When you put less than 20% down on a home, you’ll most likely pay mortgage insurance.
Mortgage insurance is just another tool in your homebuying kit. It’s no worse than paying interest on a mortgage. Just like the mortgage itself, PMI helps you buy a home when you lack savings.
Still, many people avoid PMI like the plague. This is unnecessary. PMI helps you break into the housing market years earlier than you would otherwise.
Here’s how much you can expect to pay for this very useful tool.
A Quick Note
Conventional loans: 0.25% to 2%+ of the loan amount per year (the “PMI factor”). PMI, or “private mortgage insurance” is issued by private companies and attached to conventional loans. The cost is driven by your down payment and credit score.
FHA: 0.55% of the loan amount per year for most loans. FHA “MIP” is provided by the government. As such, it is not as sensitive to credit score or down payment.
USDA: 0.35% of the loan amount per year. This government-issued “Guarantee Fee” is essentially mortgage insurance. It costs the same for all credit scores and down payments.
VA loans: No monthly mortgage insurance. Veterans pay an upfront funding fee but no ongoing mortgage insurance.
PMI cost: 3% down (Conventional, FHA, USDA)
All of the following are estimated PMI costs as published by MGIC. Your costs could be different, but this gives you an idea of potential costs.
PMI cost: 5% down (Conventional, FHA, USDA)
PMI cost: 10% down (Conventional, FHA, USDA)
|Loan Amount||Credit||PMI Factor||Conv.|
Conventional loan PMI is best for those with great credit
PMI is highly sensitive to credit score. Just like car insurance companies, private mortgage insurers determine premiums based on risk.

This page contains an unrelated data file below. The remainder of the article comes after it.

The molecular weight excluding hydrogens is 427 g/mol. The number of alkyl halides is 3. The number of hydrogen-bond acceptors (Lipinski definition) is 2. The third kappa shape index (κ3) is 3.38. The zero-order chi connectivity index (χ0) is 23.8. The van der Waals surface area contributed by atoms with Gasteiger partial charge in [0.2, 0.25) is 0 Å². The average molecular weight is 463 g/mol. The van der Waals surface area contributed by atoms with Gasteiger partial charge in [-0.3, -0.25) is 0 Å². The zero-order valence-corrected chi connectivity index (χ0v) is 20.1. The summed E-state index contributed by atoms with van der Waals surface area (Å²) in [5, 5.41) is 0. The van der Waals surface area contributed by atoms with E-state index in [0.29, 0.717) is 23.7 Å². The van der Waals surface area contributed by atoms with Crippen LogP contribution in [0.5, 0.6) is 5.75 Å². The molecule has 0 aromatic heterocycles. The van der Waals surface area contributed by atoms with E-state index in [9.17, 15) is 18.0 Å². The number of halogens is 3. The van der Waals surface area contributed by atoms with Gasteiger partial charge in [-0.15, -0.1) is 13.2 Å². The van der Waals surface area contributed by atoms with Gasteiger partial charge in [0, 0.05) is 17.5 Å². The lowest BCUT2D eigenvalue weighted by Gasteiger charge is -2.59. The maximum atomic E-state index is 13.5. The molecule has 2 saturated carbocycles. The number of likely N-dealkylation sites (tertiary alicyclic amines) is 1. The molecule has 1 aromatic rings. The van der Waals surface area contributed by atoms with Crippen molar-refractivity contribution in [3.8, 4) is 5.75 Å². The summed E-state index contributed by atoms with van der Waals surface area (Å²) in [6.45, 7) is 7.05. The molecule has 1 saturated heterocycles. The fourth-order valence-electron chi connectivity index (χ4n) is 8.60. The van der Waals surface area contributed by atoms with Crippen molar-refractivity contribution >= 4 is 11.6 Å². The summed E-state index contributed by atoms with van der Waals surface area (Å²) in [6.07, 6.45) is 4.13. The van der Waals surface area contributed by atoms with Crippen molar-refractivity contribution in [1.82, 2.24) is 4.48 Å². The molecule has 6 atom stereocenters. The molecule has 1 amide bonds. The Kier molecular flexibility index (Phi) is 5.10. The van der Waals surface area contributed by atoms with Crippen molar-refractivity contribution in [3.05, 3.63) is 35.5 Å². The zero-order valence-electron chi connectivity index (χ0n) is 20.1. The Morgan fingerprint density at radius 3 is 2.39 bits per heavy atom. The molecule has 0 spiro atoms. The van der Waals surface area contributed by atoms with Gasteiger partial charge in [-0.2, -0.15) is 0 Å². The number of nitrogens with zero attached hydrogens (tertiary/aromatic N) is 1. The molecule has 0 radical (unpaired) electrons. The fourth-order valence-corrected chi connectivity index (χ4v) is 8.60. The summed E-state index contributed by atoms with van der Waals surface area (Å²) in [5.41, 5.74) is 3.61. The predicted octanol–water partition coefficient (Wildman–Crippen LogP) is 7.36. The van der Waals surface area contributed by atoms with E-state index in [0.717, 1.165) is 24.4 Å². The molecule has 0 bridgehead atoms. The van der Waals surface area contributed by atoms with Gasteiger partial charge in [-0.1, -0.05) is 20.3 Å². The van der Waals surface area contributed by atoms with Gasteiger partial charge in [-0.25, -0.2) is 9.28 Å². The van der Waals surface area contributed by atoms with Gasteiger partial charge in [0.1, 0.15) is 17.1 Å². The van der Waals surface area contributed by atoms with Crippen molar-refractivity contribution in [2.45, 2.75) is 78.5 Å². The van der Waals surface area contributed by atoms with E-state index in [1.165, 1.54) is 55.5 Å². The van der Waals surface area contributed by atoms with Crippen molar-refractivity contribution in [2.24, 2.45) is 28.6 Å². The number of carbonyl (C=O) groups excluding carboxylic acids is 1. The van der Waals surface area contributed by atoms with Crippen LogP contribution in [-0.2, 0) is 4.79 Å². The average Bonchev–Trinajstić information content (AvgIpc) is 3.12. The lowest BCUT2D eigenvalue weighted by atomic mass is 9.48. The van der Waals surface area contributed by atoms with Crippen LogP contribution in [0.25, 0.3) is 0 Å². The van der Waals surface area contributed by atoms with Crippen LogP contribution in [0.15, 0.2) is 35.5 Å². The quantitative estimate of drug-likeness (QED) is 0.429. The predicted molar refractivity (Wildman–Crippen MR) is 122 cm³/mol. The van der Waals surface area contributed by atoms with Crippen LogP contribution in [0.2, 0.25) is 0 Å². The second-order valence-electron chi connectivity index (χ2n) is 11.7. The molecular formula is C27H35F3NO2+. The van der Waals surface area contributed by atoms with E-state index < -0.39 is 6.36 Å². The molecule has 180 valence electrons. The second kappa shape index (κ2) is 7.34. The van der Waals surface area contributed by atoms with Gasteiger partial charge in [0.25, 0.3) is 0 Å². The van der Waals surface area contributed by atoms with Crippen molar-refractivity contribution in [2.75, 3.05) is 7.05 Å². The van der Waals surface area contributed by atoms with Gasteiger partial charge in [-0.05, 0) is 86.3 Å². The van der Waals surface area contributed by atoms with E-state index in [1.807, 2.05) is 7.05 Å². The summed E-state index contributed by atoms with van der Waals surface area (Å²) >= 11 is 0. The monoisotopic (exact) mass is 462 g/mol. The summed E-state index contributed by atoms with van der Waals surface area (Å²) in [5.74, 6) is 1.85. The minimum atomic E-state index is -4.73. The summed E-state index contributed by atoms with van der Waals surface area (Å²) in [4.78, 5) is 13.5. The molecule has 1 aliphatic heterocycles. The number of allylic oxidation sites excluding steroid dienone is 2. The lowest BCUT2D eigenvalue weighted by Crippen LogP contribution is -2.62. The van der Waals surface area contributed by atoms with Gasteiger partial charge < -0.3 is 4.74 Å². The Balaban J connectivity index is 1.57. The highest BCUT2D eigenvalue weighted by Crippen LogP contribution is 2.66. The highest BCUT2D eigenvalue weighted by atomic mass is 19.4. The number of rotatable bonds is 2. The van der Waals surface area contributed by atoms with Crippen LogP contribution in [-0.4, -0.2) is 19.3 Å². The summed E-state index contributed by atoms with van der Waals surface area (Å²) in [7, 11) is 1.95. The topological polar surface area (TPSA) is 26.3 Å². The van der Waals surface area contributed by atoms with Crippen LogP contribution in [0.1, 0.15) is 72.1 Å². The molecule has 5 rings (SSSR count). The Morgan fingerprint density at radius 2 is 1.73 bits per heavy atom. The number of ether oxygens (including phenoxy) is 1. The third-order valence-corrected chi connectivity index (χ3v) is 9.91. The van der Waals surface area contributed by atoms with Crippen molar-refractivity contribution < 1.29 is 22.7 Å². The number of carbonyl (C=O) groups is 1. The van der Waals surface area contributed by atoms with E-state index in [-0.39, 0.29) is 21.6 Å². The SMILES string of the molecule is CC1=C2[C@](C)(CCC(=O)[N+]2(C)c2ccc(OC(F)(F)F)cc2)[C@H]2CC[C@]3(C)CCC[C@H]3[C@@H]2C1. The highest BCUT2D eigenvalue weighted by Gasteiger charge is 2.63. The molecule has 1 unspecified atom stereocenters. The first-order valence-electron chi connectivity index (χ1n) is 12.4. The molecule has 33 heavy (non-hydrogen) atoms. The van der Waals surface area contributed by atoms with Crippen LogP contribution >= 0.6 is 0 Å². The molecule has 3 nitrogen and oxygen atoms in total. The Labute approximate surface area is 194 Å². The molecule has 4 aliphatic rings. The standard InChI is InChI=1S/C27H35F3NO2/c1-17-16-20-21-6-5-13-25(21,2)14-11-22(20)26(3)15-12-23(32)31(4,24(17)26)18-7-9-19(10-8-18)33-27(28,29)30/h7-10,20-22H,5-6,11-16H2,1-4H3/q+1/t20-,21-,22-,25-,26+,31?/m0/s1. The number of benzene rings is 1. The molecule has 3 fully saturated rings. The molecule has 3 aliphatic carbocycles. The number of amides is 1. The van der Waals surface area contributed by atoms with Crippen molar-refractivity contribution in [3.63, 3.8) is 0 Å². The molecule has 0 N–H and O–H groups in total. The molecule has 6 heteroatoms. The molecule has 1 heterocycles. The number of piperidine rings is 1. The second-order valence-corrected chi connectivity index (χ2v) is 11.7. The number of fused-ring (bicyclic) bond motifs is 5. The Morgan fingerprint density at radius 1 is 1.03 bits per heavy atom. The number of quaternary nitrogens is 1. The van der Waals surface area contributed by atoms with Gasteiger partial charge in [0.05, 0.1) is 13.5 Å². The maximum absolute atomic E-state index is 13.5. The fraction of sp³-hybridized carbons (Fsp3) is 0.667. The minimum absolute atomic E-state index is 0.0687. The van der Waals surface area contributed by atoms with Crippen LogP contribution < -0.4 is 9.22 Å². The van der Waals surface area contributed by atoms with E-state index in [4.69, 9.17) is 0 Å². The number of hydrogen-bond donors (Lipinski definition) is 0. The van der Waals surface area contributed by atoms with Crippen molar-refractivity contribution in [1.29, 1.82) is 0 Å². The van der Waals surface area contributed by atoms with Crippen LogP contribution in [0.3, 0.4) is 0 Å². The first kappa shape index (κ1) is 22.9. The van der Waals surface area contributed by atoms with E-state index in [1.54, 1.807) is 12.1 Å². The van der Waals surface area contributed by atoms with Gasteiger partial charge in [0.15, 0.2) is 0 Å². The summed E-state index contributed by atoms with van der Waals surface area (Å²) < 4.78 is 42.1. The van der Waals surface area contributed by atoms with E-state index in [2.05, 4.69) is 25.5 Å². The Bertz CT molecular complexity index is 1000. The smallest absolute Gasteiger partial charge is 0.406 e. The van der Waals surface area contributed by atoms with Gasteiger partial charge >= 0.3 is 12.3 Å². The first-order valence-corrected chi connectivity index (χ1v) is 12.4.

For example, a 5% down homebuyer with a 760 score will pay $300 less per month for PMI than someone with a 620.
This is why most people choose FHA or USDA if they have lower credit. FHA and USDA are government-insured loans. Their purpose is to get people into homes, not turn a profit. As such, a 620-credit buyer with 3.5% down will pay almost $400 per month less for mortgage insurance using FHA and $450 less per month using USDA.
Should you use PMI or save 20%?
Many homebuyers don’t like the idea of PMI. It seems like a waste of money. However, it could be a bigger waste of money to try to save 20% for a down payment.
Even with modest annual home appreciation of 3%, a $400,000 home increases by $12,000 per year. That means you need to save an extra $2,400 per year (20% of $12,000) to be in the same position as the year before.
That $2,400 per year is $200 per month. But PMI on a 3% down conventional loan with a 740 credit score is just $204 per month.
In short, you’re spending almost as much by waiting to buy a home as you would on PMI, so it could be worth buying a home now.
Other loan attributes that affect PMI cost
Credit score and down payment are the major influencers of PMI cost. But there are things you can do to lower PMI.
2+ borrowers: Mortgage insurance companies often give a discount if there are more than one borrower on the loan.
Buy a single-family home or duplex: PMI on 3-4 unit homes costs more.
Find a special mortgage program: Conventional loans like HomeReady and Home Possible offer discounted PMI premiums.
Lower your debt-to-income: A debt-to-income above 45% can require higher PMI costs.
PMI is often worth it
PMI can cut years off of your homebuying goals. Instead of spending years or decades trying to save for ever-rising home prices, lock in a home price now with PMI.